Galaxy Tab Flash Support Shows Flash Sucks?
An interesting development in the world of technology may be inadvertently playing out with the release of Samsung’s Galaxy Tab tablet computer.
When Apple released the iPad to much fanfare in early 2010, one of the big things people noticed was that the device did not support Adobe’s Flash. Flash has become a widespread presence on the web for providing, among other things, video, multimedia, and games with cross-platform support. In reality, Flash isn’t so much cross-platform as it is an extra piece of software that people on multiple operating systems have gotten used to installing in order to allow Flash content to play.
The catch is that Flash is actually a bloated, pig dog, piece of junk that consumes computing resources like a ravenous piranha after a hunger strike. Savvy computer users, and those who manage their computing resources, often disable Flash in one way or another so that they can enable it on a case by case basis in order to keep it from chewing up tons of memory and processor bandwidth.
In addition, for some reason, Adobe is very bad at software development. Pretty much everyone of its products is the poster child for examples of what you can’t run on lower end hardware. For something like Photoshop with its CPU intensive functionality and numerous features, this makes sense, but one can’t help but wonder if a better software developer might make even the benchmark Photoshop suite less bloated and hungry.
Even worse, is that Flash is not only bloated, but it is buggy and prone to crashing. Mozilla grew so tired of being blamed for Adobe Flash crashing its Firefox web browser that it isolated Flash to running in a separate process so that when it died, it did not take the browser down with it. Fire up your favorite process explorer and you’ll see “plugin-container.exe” as a sub-process of Firefox. Make no mistake, despite the generic title, it’s there because of Flash.
Google realized that Flash was such a liability for its Chrome browser that it took over development from Adobe by providing built-in Flash support instead of using an Adobe plugin. Google did it again by building in a PDF reader inside of Chrome too.
On the surface it sounds like Flash is so important that it should be a default part of browser functionality, but the reality is that in taking it out of the hands of Adobe, Google can fix problems with Flash faster and, just like Mozilla, keep those issues from taking out the browser.
Since isolating Flash in this way, the errors one gets from Chrome have gone from just a common, “Whoa, something went wrong,” general error to the most common error being that the Shockwave plugin (the thing that runs Flash) has crashed and been disabled.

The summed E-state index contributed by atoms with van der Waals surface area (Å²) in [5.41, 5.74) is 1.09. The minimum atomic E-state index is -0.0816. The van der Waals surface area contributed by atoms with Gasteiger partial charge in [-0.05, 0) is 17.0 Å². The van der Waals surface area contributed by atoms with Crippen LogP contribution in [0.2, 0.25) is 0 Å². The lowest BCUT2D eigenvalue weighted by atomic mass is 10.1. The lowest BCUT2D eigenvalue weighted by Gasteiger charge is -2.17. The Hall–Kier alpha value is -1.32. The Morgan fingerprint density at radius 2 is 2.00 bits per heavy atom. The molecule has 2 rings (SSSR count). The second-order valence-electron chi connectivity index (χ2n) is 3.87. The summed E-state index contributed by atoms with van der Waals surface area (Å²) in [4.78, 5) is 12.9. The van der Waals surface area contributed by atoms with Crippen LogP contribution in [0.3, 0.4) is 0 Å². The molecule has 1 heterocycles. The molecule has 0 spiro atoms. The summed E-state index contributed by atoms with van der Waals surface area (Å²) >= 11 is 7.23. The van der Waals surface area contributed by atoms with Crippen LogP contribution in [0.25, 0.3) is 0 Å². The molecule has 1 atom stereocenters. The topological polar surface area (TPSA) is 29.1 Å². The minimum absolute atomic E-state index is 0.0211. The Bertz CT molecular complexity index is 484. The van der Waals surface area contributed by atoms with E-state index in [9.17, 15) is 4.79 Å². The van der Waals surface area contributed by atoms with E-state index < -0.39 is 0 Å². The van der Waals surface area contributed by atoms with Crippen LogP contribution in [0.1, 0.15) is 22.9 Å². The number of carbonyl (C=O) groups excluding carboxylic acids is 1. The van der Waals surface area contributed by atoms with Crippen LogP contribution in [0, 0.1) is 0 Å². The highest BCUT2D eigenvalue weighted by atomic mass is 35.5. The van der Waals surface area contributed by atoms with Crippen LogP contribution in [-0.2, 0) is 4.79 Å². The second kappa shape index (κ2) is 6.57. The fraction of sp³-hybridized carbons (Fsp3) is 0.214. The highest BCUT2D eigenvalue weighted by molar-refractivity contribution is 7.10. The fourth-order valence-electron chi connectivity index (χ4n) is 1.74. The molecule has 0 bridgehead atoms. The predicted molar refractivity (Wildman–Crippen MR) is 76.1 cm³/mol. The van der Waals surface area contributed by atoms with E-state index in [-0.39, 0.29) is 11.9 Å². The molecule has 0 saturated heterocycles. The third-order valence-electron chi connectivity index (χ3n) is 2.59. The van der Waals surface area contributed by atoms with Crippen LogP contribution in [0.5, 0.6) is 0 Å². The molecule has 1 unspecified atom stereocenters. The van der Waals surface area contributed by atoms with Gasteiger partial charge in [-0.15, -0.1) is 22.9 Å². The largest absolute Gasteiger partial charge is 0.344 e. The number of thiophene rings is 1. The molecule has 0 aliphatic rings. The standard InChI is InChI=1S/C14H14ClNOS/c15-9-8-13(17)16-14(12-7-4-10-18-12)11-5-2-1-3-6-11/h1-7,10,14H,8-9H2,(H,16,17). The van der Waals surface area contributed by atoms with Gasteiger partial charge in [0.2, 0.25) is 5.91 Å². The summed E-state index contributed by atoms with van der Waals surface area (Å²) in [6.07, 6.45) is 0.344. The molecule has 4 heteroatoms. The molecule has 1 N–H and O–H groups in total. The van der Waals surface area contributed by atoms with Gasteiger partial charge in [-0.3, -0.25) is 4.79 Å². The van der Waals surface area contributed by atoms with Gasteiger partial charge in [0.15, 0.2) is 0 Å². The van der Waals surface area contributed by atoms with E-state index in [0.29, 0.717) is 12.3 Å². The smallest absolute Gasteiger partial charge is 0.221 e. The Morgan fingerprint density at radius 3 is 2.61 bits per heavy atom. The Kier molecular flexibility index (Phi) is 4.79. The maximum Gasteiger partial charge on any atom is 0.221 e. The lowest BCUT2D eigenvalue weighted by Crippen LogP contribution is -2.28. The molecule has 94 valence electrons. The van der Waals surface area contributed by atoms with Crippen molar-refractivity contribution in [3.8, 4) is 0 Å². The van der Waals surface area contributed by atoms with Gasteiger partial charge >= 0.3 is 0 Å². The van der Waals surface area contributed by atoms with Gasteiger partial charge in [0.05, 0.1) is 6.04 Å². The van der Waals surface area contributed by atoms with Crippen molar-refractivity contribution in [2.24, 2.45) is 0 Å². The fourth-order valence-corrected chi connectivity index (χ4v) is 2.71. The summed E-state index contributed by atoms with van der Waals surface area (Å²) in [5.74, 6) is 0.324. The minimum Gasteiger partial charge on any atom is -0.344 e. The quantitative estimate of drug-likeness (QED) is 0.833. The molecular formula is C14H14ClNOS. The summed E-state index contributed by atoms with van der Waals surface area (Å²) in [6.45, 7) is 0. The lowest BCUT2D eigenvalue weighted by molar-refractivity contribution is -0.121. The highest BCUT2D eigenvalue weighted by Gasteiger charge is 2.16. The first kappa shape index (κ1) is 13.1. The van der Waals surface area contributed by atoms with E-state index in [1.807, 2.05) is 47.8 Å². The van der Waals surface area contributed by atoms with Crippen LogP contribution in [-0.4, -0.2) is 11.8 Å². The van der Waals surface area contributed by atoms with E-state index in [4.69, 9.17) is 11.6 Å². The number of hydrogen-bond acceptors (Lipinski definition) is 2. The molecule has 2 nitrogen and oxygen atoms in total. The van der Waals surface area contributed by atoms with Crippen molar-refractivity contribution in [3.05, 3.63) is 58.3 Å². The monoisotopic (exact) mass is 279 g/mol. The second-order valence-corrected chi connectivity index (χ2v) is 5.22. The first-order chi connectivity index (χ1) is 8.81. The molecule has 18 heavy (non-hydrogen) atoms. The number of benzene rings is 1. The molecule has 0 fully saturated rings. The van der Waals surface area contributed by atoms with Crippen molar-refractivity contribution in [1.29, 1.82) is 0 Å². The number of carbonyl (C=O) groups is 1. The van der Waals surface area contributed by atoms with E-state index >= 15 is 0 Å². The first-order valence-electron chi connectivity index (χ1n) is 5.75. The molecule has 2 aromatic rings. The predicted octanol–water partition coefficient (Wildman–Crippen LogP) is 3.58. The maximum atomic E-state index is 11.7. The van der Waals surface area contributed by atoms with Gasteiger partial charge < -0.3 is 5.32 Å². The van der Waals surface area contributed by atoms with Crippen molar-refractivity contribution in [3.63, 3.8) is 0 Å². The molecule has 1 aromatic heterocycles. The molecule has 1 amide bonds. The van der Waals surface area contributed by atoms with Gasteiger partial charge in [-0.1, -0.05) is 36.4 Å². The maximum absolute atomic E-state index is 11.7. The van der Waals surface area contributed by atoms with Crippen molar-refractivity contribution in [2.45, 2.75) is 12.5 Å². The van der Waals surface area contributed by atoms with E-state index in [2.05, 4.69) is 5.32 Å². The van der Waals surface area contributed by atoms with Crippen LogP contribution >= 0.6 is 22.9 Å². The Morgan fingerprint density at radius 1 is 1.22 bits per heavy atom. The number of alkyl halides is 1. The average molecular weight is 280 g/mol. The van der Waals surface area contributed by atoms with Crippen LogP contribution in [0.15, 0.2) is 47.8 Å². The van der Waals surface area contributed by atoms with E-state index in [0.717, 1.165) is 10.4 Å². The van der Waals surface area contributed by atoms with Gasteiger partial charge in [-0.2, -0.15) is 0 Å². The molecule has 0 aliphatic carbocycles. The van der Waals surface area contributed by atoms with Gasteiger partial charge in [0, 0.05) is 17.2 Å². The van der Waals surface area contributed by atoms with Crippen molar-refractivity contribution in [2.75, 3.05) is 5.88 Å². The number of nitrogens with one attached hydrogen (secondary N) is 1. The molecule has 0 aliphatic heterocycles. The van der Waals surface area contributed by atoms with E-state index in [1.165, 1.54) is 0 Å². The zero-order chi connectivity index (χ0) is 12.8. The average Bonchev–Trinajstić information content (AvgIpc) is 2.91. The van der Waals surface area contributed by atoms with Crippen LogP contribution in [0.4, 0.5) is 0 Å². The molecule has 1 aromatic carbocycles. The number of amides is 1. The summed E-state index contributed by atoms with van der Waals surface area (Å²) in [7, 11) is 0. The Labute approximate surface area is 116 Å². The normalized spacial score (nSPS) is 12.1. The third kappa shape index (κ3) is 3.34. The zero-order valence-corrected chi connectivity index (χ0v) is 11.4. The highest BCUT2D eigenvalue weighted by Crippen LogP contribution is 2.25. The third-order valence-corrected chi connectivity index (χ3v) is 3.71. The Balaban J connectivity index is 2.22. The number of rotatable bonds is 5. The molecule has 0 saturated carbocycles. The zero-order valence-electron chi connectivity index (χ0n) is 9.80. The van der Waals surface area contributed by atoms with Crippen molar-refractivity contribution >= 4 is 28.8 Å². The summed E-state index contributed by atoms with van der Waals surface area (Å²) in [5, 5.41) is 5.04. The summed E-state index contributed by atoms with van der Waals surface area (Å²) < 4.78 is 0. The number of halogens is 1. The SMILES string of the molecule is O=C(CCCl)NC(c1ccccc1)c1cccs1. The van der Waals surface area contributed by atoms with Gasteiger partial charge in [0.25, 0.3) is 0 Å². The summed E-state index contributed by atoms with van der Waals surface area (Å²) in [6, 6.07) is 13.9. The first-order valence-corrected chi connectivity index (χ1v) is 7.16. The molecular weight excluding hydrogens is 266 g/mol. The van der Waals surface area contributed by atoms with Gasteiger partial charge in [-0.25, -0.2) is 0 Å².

Apple Calls Out Flash
Apple could have done something similar, but chose instead to just call a pig a pig and said that it would not support Flash on the iPad or the iPhone because it sucks resources (drains the battery) and is unstable. Basically, Steve Jobs and Apple said that they aren’t going to put something that is bad software on their systems just because “everyone uses it.”
The lack of Flash support was supposed to be the Achilles Heel for the iPad and iPhone. Google quickly moved to embrace Flash, albeit by making isolating it and trying to make it work better, although it did so just as a way to fight Apple. Google was actually a big supporter of Flash alternatives before Apple’s move.
So, when Samsung made a new tablet computer to compete with Apple’s iPad, the go-to play in the book was to support Flash, which it did.
Ironically, reviews from all over the Internet don’t praise the Galaxy Tab’s Flash support so much as they note that it is buggy, doesn’t work half the time, and when it does work, slows down the browser, and drains the battery faster, just like Apple said it did. The guys at Engadget even said that they didn’t really need Flash all that much and that they eventually “disabled it to speed up browsing.” Ouch. So much for a killer app.
One wonders if up in the ivory tower that Flash executives sit in pooh-poohing security concerns and stability problems are taking notice and rushing to fix their ubiquitous, but unreliable problem child, or if they are seriously that deluded that they continue to believe nothing is wrong.
Either way, what was supposed to be the chink in Apple’s armor is beginning to look like commitment to responsible computing, stability, and proper resource usage. In other words, Apple is starting to look like the company that knows what users want and need, and Adobe is starting to look like the company with its head in the sand. If Adobe can’t get a better client out there, for mobile devices at the least, its Flash development environment and Shockwave plugin’s days are numbered.
Updates: Found a couple of related articles recently while researching a related topic. One of these is from before the latest update, but even the latest version of mobile Flash isn’t collecting rave reviews.